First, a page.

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Edit Release Sell This Item. Tracklist Prelude and introductory chorus "Search through the neighbouring shores Barcode Human Readable : 8 6 Barcode Scanned : Add Review. Add a Video. Add to List. Prelude and introductory chorus "Search through the neighbouring shores Scene and Cavatina "You are disturbed Larghetto "You have aroused Coro di Cacciatori "Once and for all Allegro moderato "Pity for her vainly Scene and Cavatina "He still has not come!

Larghetto "The deep, dark night brooded Although this brilliantly suggests the dynamics of young love, it shifted the parameters of their relationship to the extent that Lucia seemed extremely needy and Edgardo rather less keen. Given that his ardour is such that he goes on to kill himself at the news of Lucia's demise, I didn't feel this accurately captured the spirit of the characters or their relationship with each other.

Humbled and Overwhelmed: Lucia di Lammermoor - Dessay returns, Calleja triumphs

Other scenes, such as the opening outside Lammermoor Castle, scarcely seemed to have been directed at all. The gentlemen of the chorus were left with nothing to do but stand in an evenly distributed rabble, and Mariusz Kwiecien , apparently in the absence of having been given any better ideas, ended up delivering large parts of Enrico's aria front, centre stage, with his arms outstretched, a stand and deliver approach which ceased to be the norm in opera productions quite some years ago.

'Lucia di Lammermoor' at Metropolitan Opera - Review - The New

The same thing happened to John Relyea in Raimondo's aria in Act III, Scene 2, and it is difficult to see what his alternative was, since he was getting next to no response from the chorus to the shocking events he was relating. Zimmerman does appear to have paid significant attention to the chorus during the Sextet in Act II, Scene 2, where they have the function of acting as gossips, observing what should be a tense dramatic situation following the sudden entrance of Edgardo after Lucia has signed her marriage contract with Arturo.

Unfortunately, tension is lacking from this scene owing to some very distracting staging. Although I do think having a photographer at the wedding is an idea which could have worked very well, the decision to use it during the sextet was misguided. Given what we have seen of the hot blooded Enrico and Edgardo in the preceding scenes in the drama, the likelihood of their having enough passivity to submit to a photo shoot at this point is low, and the absurdness of the situation robs the music of its emotional punch. Other controversial ideas definitely did pay off.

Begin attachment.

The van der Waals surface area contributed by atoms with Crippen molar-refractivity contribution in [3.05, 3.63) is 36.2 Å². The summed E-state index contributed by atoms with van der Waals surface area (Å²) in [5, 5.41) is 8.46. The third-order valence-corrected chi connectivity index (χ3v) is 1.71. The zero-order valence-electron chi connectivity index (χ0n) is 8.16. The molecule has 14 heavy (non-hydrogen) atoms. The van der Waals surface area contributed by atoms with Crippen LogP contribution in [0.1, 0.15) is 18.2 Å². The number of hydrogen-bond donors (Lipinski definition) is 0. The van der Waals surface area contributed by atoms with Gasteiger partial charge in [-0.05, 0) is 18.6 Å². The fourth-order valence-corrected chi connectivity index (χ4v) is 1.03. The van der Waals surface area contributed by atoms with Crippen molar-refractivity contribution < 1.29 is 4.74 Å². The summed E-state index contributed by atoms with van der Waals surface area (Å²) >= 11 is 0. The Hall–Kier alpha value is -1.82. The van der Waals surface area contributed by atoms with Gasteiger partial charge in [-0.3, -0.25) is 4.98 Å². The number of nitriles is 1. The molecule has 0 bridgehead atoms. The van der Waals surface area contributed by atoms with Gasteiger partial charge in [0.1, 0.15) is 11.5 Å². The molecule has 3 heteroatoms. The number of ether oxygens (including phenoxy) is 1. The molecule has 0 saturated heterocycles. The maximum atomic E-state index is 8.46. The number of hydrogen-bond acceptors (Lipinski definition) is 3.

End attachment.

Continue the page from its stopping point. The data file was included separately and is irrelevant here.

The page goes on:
Notes and Editorial Reviews

Zimmerman's great strength with Lucia appeared to be getting the coloratura to mean something. Initially, I was disappointed with Natalie Dessay in the title role , who seemed disengaged with the dramatic situation.

But in the cabaletta to the entrance aria, the coloratura was used to express girlish joy, to get at Alisa, and gradually turn her around to Lucia's way of thinking, so that she did eventually relent and allow Lucia to delight in her love. Michaela Martens , as Alisa, acted superbly to allow this to come across. Inevitably, it was the mad scene where Zimmerman and Dessay created their best work.

And to hear a voice of that amplitude in this music is virtually without precedent, in particular notes above high C with the fullness of tone that Sutherland produces.

Callas is, of course, sui generis , coloring and inflecting the role as no other singer has. I like her first EMI studio recording with Serafin and the Karajan-led Scala performance in Berlin; in both cases, di Stefano is another huge asset. Cappuccilli adds value, and it too is uncut. Sills and Scotto both found ways to manage to combine the sheer pleasure of vocal display with dramatically meaningful and insightful portrayals.

Listening again to Sills, one is first impressed by the variety of color she does apply to the voice to reflect the dramatic moment.

It is not as rich a range, nor as thorough, as Callas, but it is quite effective and specific. I found myself falling in love with her recording all over again. There is a sense that the vocal gestures are applied from the outside, rather than being deeply felt in the gut.

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There is a monochromatic aspect to her performance that becomes more evident on repeated hearing. I wonder if the problem is less Dessay than the overall atmosphere of this recording, which I would describe as highly accomplished but rarely causing a thrill. Gergiev does not infuse the score with too much Russian weight; things move along at a reasonable clip and phrases are well shaped.

But the rhythmic pulse is often slack, the line sags in places, and the whole thing has about it the feel of too much care and not enough abandon.

Donizetti: Lucia Di Lammermoor / Dessay, Beczala, Gergiev

There is nothing fussy or wrong-headed about the conducting, but it seems to me too controlled, or perhaps controlling. It is easy to focus on the soprano in this opera, but in fact Donizetti did not, at least not when all the traditional cuts are opened and we hear his whole work. Many of the cuts that started coming into practice even in his time were made at the insistence of sopranos who wished to aggrandize themselves, and the result was the elimination of much of the music for the men.